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An essay to make you long for Seattle rain, and three things to check out this bright, sunny week.
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The New Tropic | Live Like You Live Here

Welcome to The Evergrey! If you’re reading this, you’re an awesome, smart person we think might be interested in what we’re doing. So what exactly are we doing?

We’re two Seattle journalists starting a new civic media project. We (Anika and Monica) want to help Seattleites get more connected to each other and to our city so we can each feel more powerful living here. This newsletter is one way we hope to do that, and we’re super glad you’re part of it. Please reply to this email to tell us what you think as we tweak this format over the next few weeks!

It’s a gorgeous week– highs in the 70s, plenty of sun. But the rain is coming– you know it, I know it– and there’s nothing we can do to stop it. There is, though, something we can do to embrace it...
GET YOUR CITY 🌧
Every fall, the rain returns. And so does this beautiful essay that just brilliantly explains why so many of us actually love it. The essay, by long-time Seattleite Lee LeFever, has been read a whopping 200,000 times on Medium, and was one of the five most popular posts the month it was published in 2014.

"Every year about now I re-read @leelefever’s homage to the end of summer in Seattle,” tweeted Trevor Klein.

You might as well call Lee’s essay a love letter to Seattle weather. He explains why locals who are crazy enough to welcome months of mist after weeks of sunshine aren’t crazy at all: “It provides a sense of relief, a return to normalcy, a time to get back to real life and get things done.”

The essay also gives locals a way to genuinely celebrate something we’re expected to complain about. “I wanted to give people the sense that, it’s OK. It’s OK to like the rain,” Lee said.

Lee woke up to his love of the gray nine years after moving here. He had just returned from a trip around the world. “I came back and realized, there is no climate that I want more than this Seattle climate.”

The prospect of waiting nine years to really love the rain may seem like a drag to the newbies among you. But there’s a way to deal, Lee said: “It’s a conversion to an interior lifestyle. Find ways to make the interior of your home a more warm, cozy space.”

Lee LeFever is the founder of Common Craft, author of “The Art of Explanation” and a Sounders fan. These days he and his co-founder/spouse Sachi LeFever are working on Explainer Academy, which offers courses on, well, explaining things. Reach out to him on Twitter @leelefever.
CHECK THESE OUT 💁
  • As Seattle grows and changes, more people are talking about where and how they belong. On Wednesday six Seattleites from “the 98118”– one of the most diverse zip codes in the country– will tell their stories of finding home at a brand new event hosted by our friends at The Seattle Globalist. [September 14 from 6 to 8 p.m. at the Rainier Arts Center. Suggested donation $5.]
     
  • On Saturday, the Washington Trails Association is throwing a day-long party to celebrate 50 years of helping locals love the outdoors. There will be a scavenger hunt, a beer garden, and a stunning view of Mount Si. The Stranger makes a pretty convincing argument to drive 30 to 45 minutes and check it out. [September 17 from noon to 6 p.m. at Snoqualmie Point. $15 adult and free for kids under 12].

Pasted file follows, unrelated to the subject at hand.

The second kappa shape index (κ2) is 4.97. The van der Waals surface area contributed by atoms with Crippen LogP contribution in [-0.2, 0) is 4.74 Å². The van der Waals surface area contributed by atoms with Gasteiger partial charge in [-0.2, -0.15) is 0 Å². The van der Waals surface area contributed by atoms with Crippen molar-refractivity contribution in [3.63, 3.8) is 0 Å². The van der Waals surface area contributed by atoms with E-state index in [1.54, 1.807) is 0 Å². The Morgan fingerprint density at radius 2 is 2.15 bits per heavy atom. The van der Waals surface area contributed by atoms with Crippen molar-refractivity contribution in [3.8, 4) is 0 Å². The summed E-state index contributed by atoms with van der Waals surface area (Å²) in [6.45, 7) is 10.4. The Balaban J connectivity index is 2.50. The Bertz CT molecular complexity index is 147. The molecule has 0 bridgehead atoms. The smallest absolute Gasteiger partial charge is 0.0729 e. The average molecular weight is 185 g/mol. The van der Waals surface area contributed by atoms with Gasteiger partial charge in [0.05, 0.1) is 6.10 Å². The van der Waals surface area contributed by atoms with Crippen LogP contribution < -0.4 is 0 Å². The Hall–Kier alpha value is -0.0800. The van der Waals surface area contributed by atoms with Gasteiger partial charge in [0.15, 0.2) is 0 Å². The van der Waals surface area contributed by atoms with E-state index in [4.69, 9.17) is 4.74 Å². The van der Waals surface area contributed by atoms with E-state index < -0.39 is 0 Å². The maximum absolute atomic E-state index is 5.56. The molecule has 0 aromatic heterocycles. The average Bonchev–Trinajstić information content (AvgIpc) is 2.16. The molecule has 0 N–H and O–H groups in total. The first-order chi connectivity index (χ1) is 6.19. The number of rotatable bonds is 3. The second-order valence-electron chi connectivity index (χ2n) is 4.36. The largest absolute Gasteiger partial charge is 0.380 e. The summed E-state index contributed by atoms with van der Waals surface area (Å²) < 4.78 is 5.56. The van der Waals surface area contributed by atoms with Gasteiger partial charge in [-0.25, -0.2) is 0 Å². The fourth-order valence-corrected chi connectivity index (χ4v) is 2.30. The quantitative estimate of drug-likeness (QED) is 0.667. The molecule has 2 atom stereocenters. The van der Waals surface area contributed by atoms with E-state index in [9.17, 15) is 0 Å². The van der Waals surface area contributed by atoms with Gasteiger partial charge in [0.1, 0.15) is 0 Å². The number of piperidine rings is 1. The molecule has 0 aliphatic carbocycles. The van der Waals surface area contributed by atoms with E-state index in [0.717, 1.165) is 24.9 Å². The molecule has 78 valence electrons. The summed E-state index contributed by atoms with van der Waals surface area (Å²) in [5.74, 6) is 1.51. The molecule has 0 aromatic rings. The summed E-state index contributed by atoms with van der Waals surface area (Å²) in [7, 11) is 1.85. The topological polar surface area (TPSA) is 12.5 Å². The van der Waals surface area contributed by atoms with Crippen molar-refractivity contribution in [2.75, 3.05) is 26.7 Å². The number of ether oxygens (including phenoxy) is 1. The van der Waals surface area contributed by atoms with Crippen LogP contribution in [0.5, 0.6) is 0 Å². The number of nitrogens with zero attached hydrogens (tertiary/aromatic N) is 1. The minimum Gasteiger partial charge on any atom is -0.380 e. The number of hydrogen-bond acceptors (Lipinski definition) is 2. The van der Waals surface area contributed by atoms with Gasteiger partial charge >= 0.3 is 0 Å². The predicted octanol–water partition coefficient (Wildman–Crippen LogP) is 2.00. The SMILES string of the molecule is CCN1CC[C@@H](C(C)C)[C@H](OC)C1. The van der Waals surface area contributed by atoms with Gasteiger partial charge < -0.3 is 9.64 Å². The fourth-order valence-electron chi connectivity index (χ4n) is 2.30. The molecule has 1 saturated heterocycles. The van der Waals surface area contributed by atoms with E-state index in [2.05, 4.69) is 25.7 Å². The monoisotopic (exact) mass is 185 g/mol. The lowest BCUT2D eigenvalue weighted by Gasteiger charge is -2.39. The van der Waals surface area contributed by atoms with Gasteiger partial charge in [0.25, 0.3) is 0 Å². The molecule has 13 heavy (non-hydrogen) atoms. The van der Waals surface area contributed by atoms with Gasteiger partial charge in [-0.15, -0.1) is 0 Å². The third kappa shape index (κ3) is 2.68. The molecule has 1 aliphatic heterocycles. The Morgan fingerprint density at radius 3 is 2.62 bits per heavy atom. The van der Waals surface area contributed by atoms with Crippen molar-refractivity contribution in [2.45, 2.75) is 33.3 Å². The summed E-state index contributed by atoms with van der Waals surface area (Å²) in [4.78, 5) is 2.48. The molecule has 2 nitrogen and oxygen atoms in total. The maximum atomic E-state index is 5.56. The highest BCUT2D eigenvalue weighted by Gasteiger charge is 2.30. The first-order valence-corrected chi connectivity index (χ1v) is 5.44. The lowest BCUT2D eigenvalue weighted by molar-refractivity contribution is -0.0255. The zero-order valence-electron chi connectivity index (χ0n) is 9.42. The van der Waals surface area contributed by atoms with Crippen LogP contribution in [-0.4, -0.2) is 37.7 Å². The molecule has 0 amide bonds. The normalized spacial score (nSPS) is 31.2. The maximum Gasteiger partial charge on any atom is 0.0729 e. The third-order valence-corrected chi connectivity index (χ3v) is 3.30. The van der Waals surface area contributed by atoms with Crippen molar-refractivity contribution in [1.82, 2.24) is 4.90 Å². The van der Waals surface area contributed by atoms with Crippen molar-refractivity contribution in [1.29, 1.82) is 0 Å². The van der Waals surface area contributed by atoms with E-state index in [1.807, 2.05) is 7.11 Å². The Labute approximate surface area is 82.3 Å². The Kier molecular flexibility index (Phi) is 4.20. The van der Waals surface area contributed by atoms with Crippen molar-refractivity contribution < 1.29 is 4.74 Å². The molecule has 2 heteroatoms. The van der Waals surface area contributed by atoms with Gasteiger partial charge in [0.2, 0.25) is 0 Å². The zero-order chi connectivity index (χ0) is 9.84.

• A new bar/restaurant called Mbar just opened up in South Lake Union and it has some gorgeous views of the city, plus a partially covered open patio with fire pits and heaters for those gray days (which you’re super excited about now that you’ve read Lee’s essay, right?) Early reviews from Seattle Yelpers are in and you can check out what some Redditors will say, too. [Mbar is open Monday through Thursday from 4 to 10 p.m. and Friday, Saturday until 11 p.m.]
KUDOS 👏
In each newsletter we'll give kudos to a Seattleite who has done something noteworthy, interesting or just downright awesome. Got a shout-out to share? Email us at hello@theevergrey.com.
There have been a lot of opinions shared about the Seahawks’ decision to link arms before Sunday’s game. But one voice in particular stood out to us. Larry Mizell Jr. is a KEXP DJ who hosts Street Sounds, Seattle’s longest-running mix show that plays hip hop music. This past Sunday, he played “I Need Answers” by Dizzy Wright– a song that discusses the killing of Michael Brown in Ferguson, Missouri.

After playing the song, Larry invited listeners to take a step back from analyzing what the Seahawks did or didn’t do and look at the bigger question about what people are telling others to do. That, we believe, is a perspective worth sharing. Listen to the full 1 minute and 15 second clip here.

“People should protest however they want, or not protest at all if they choose not to, but it's just funny how people are always getting told how to do this, how to protest, whether it's sit down, stand up, shut up, don't walk, don't reach for your wallet, don't play with a gun– a toy gun in the park, don't be 12, don't be black, don't breathe, don't do nothing,” Larry told listeners. “There's literally no space to exist for many people in this place. And that's what this music is about.”

Stay tuned for the next edition of The Evergrey newsletter, and don’t forget to e-mail us at hello@theevergrey.com with your thoughts. Enjoy the sun! – A & M
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